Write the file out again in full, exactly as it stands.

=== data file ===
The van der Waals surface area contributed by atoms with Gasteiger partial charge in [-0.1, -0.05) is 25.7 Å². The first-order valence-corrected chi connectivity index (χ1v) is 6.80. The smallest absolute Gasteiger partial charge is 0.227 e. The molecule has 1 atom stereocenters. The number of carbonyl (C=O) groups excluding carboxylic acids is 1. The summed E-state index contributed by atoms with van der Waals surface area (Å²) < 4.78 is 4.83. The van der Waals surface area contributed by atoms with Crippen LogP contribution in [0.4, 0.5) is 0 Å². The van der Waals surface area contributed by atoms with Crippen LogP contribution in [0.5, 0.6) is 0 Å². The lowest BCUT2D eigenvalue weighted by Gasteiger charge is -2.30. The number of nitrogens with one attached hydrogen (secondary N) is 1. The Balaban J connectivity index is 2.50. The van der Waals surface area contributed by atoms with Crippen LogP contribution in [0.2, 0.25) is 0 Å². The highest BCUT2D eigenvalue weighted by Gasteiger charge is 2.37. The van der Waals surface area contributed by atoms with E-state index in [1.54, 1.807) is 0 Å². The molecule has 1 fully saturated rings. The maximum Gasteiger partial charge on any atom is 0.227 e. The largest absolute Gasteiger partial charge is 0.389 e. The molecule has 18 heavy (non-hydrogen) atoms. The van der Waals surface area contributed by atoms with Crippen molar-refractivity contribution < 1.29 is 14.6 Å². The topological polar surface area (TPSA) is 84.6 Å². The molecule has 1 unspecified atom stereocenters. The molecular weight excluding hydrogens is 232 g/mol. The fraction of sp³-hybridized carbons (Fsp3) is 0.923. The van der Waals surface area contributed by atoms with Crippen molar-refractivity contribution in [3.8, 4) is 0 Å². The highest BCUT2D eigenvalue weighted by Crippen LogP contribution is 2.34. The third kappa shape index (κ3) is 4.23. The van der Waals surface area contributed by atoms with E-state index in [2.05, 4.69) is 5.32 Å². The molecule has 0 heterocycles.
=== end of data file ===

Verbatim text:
The van der Waals surface area contributed by atoms with Gasteiger partial charge in [-0.1, -0.05) is 25.7 Å². The first-order valence-corrected chi connectivity index (χ1v) is 6.80. The smallest absolute Gasteiger partial charge is 0.227 e. The molecule has 1 atom stereocenters. The number of carbonyl (C=O) groups excluding carboxylic acids is 1. The summed E-state index contributed by atoms with van der Waals surface area (Å²) < 4.78 is 4.83. The van der Waals surface area contributed by atoms with Crippen LogP contribution in [0.4, 0.5) is 0 Å². The van der Waals surface area contributed by atoms with Crippen LogP contribution in [0.5, 0.6) is 0 Å². The lowest BCUT2D eigenvalue weighted by Gasteiger charge is -2.30. The number of nitrogens with one attached hydrogen (secondary N) is 1. The Balaban J connectivity index is 2.50. The van der Waals surface area contributed by atoms with Crippen LogP contribution in [0.2, 0.25) is 0 Å². The highest BCUT2D eigenvalue weighted by Gasteiger charge is 2.37. The van der Waals surface area contributed by atoms with E-state index in [1.54, 1.807) is 0 Å². The molecule has 1 fully saturated rings. The maximum Gasteiger partial charge on any atom is 0.227 e. The largest absolute Gasteiger partial charge is 0.389 e. The molecule has 18 heavy (non-hydrogen) atoms. The van der Waals surface area contributed by atoms with Crippen molar-refractivity contribution < 1.29 is 14.6 Å². The topological polar surface area (TPSA) is 84.6 Å². The molecule has 1 unspecified atom stereocenters. The molecular weight excluding hydrogens is 232 g/mol. The fraction of sp³-hybridized carbons (Fsp3) is 0.923. The van der Waals surface area contributed by atoms with Crippen molar-refractivity contribution in [3.8, 4) is 0 Å². The highest BCUT2D eigenvalue weighted by Crippen LogP contribution is 2.34. The third kappa shape index (κ3) is 4.23. The van der Waals surface area contributed by atoms with E-state index in [2.05, 4.69) is 5.32 Å². The molecule has 0 heterocycles.